My hands look the same. One is right, one is left.
Although they look the same, they don’t act the same and they both can’t perform the same functions equally well. They are not equally proficient.
One is dominant and the other functions in a more supportive role. You hold a piece of fabric with one hand, then sew the fabric with the other hand. It’s a little more complicated and intricate than that, but both hands are necessary – equally necessary.
Both hands are equally worthy as hands. Lose one, either one, and you’ll discover that truth instantaneously.
Some people are ambidextrous, but not in all ways. They can write with both hands, eat with both, but there are still differences. I wonder if being ambidextrous improves the overall functionality and performance of both hands working together?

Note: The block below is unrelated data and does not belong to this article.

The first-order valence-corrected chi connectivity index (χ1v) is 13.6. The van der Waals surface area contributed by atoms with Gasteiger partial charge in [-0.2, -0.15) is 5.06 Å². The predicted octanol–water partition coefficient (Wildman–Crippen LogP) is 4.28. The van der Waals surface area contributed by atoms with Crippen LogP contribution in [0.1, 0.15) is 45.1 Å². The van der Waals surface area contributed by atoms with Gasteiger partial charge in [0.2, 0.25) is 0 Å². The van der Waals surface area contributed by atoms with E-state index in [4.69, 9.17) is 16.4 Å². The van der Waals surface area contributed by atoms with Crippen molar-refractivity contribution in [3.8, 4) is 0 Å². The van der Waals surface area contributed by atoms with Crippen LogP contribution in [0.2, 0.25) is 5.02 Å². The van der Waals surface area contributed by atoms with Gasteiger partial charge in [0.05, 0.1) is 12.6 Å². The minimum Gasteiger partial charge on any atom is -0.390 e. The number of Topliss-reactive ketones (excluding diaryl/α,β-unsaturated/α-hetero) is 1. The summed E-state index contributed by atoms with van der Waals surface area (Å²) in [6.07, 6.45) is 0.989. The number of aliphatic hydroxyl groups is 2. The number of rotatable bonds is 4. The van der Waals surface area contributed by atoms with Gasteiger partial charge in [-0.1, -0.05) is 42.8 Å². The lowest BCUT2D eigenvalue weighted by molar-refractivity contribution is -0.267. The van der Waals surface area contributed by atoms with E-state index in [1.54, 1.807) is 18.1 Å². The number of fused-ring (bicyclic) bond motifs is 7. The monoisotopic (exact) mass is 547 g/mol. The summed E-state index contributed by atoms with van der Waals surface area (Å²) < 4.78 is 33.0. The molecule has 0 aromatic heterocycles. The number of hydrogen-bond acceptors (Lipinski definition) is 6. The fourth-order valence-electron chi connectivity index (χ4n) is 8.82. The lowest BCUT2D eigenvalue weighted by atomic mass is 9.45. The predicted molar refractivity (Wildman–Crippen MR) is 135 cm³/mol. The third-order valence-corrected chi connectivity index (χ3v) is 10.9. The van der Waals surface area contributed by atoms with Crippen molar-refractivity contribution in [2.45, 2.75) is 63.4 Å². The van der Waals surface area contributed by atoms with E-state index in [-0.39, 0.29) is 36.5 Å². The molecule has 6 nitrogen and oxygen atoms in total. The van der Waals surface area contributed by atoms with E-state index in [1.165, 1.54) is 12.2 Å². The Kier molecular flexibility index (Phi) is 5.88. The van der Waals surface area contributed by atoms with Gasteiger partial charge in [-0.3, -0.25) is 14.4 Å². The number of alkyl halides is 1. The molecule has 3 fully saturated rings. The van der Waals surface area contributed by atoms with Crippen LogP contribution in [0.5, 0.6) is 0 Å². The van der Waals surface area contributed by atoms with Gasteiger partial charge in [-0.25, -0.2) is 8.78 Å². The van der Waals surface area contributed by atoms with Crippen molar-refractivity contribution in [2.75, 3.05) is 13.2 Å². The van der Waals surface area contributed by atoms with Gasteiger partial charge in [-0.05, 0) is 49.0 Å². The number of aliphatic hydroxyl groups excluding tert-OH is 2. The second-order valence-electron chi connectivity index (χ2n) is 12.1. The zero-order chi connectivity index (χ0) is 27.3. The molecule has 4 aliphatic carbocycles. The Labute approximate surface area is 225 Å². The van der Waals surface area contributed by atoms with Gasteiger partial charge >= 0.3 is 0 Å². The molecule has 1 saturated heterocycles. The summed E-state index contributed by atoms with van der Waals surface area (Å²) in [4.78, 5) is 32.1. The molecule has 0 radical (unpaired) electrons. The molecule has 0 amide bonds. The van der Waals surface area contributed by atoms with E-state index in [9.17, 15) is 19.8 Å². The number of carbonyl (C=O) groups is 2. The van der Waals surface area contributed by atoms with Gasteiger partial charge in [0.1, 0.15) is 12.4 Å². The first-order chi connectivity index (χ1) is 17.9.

I wonder if that’s something a person can put on a resume, as an indication of increased proficiency at certain jobs?
If a person is ambidextrous and loses one hand, what does that mean, since it’s the brain that controls the dexterity? Is the person super-dextrous in the hand left intact?
If the brain can’t differentiate specific duties of the right and the left hands, then when one hand is gone, does the brain even know it?
Both hands are treated/regarded equally, so one less hand, means the same as two hands?
I don’t know, but I think I’m going to start making a few more demands on my left hand to see what happens with my brain.
There’s an analogy here, but you’re going to have to look for it, since my left hand on the keyboard is playing the slacker today. It’s listening to the right side of my brain that keeps saying play don’t work. It’s Valentine’s Day and Ash Wednesday all in one.